Buddy Holly

The Music of Buddy Holly & the Crickets [DVD]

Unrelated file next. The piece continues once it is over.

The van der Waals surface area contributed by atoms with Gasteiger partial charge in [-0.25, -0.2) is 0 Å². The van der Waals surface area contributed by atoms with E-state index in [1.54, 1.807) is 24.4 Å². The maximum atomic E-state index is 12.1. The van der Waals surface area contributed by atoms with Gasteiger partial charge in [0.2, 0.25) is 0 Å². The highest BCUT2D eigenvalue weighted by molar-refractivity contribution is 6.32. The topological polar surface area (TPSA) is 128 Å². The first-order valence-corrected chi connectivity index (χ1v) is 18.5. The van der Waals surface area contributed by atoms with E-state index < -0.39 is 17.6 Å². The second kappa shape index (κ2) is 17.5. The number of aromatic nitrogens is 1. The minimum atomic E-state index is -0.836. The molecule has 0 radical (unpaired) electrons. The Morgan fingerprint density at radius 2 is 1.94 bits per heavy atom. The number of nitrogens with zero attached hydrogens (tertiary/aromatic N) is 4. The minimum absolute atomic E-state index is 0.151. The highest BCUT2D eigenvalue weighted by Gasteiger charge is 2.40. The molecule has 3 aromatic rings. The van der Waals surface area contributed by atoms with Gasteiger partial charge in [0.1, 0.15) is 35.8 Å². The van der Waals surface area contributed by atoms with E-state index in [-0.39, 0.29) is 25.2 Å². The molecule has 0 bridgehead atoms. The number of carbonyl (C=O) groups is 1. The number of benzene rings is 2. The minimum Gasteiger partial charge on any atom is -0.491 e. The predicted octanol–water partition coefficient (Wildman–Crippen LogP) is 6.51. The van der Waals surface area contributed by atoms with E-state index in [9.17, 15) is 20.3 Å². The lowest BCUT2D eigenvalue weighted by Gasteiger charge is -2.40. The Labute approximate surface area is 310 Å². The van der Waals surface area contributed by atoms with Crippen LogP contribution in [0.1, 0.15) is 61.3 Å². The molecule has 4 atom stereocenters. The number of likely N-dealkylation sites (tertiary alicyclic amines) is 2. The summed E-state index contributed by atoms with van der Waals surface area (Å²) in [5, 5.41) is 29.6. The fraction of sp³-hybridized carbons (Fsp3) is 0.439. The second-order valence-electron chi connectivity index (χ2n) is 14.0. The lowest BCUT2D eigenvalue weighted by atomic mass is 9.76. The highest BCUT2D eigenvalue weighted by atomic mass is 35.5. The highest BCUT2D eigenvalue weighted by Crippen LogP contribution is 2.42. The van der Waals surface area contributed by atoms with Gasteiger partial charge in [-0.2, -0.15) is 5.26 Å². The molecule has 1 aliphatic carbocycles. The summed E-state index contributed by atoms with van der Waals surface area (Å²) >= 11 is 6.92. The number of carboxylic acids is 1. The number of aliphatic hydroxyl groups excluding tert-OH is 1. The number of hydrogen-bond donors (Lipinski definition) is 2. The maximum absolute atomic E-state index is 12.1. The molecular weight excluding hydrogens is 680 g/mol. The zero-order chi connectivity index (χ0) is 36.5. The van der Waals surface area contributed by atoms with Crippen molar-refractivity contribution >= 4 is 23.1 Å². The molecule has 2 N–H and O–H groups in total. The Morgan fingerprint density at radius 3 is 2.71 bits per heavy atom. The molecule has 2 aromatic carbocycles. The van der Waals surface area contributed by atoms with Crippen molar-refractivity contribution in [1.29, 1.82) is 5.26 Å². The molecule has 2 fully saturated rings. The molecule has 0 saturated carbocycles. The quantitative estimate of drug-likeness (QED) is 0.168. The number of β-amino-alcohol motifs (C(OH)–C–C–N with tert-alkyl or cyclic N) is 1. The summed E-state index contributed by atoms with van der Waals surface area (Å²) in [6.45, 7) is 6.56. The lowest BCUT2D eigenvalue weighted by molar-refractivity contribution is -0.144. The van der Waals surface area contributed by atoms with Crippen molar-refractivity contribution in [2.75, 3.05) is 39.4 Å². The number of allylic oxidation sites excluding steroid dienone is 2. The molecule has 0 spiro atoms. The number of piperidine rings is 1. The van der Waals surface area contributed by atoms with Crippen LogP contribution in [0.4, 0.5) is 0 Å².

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Since the 1980s video The Real Buddy Holly Story was very good, some fans might have questioned the need for this entirely separate 100-minute documentary done years later. This DVD is very good as well, however, and -- remarkably, among projects of this kind -- really does concentrate on the music, rather than giving the personal life of the subject equal or greater priority. The basic outline and highlights of Holly's career are here, but the real focus is on interviews with several of his closest surviving associates, including fellow Crickets Jerry Allison and Joe B. Mauldin; Sonny Curtis; Sonny West, who wrote Buddy's hits "Oh Boy" and "Rave On"; Peggy Sue Gerson, who married Allison in the late '50s and was the inspiration for the title of "Peggy Sue"; and Carl Bunch and Tommy Allsup, who were part of the Crickets for Holly's final, ill-fated tour. And these are good interviews, not the sort where they just tell stories that were funny at the time they happened, but don't mean much these days. Even for dedicated Holly fans, there are some little-known stories about both his early days and his brief period of fame, and some very astute musical analysis by his cohorts. Particularly interesting are the segments in which it's revealed that the arrangement for "Maybe Baby" was inspired by Little Richard's "Lucille"; that the quirkiness of Allison's drum part in the instrumental break of "That'll Be the Day" is a goof, owing to his belief that they were only doing a demo; that his classic drum part on "Peggy Sue" was partially inspired by the percussion on a pop record by Jaye P. Morgan, "Dawn"; and that the melody for "True Love Ways" was adapted from a gospel recording by the Angelic Gospel Singers, "I'll Be Alright." About the only mild criticisms to offer are that the occasional voiceover narration is a little too dramatic, and that some of the general details of Holly's rise to fame aren't specifically covered, but those are minor drawbacks. The extra features are good as well, including 20 extra minutes of interview material with various of the participants; the complete clips of all three of the songs Holly performed on The Ed Sullivan Show; a sizable booklet with biographical sketches of his musical collaborators; and a "DVD Juke Box" of 14 of his more interesting, lesser-known songs that's more worthwhile than you'd think, as montages of old photos, record sleeves, and memorabilia appear while the tracks play. Every feature of the DVD, in fact, surpasses the expectations rock & roll fans usually have of these documentary projects.